Don't waste your food: we heard it as children, and most of us adopted the idea as adults that wasting food is bad -- yet studies show that in the US alone, 30 million tons of food are thrown out annually, contributing to the production of the dangerous greenhouse gas, methane. Beyond preventative solutions of simply eating everything, downsizing portions or buying less, EcoScraps aims to compost the waste into 100% organic soil conditioner. Specifically they target high-volume food waste sources like grocery stores and food banks and turn them into organic fertilizer .
"Through our proprietary process we are able to reduce landfill waste and methane emissions," the EcoScraps site says. "This soil conditioner has the same nutrient values as chemical based soil amendments while being organic. Our products are composed of ingredients selected and combined in scientifically determined proportions to produce ideal nutrient and organic content to the soil."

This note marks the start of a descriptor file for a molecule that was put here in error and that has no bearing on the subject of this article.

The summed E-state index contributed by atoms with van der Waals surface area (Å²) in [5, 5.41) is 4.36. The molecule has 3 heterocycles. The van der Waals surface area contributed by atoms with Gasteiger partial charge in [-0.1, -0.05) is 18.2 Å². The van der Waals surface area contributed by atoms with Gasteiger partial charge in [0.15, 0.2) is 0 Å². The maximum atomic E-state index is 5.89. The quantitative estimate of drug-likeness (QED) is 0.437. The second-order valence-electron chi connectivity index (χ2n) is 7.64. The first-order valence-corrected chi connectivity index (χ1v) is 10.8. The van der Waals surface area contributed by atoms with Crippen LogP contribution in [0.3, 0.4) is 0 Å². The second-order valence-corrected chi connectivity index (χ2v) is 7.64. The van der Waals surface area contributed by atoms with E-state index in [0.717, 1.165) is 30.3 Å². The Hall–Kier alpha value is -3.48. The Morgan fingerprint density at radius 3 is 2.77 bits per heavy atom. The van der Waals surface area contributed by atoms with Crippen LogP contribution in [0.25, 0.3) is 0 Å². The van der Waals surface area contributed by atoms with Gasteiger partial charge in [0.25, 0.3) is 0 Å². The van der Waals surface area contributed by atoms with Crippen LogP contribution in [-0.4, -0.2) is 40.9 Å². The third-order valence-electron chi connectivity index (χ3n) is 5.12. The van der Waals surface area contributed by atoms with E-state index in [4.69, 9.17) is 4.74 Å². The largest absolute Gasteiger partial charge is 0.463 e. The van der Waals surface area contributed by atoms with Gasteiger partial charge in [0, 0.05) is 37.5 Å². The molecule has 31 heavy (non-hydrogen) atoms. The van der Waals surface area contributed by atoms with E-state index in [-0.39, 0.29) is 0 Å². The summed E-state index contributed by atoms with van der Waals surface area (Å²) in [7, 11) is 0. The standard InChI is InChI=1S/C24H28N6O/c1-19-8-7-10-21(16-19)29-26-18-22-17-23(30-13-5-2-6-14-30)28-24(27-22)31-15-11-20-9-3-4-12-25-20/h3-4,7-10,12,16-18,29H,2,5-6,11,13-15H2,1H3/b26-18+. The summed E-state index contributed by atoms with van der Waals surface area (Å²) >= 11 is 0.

This not only gets rid of household waste, but allows those with green thumbs to grow their own plants and produce in an ethical, environmentally-friendly way. EcoScraps, based in Salt Lake City, was co-founded by Dan Blake, Craig Martineau and Brandon Sargent, who all dropped out of university to build the social business.
"Founded in 2010, the company collects roughly 20 tons of food waste a day from more than 70 grocers, produce wholesalers, and Costco stores across Utah and Arizona," Inc. Magazine explained in May. "Then, it composts the waste into potting soil, which retails for up to $8.50 a bag in nurseries and garden stores throughout the western United States."
To ensure the soil stays as clean as possible, EcoScraps only uses waste from fruits and vegetables, making it animal- (and feces-) free, and they promise their soil is "so organic you can eat it." They plan to expand the business to other states, including both compost collection and soil sales.
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EcoScraps Turns Old Food into High Quality Soil Conditioner
Published: Jan 4, 2012 • References: ecoscraps.net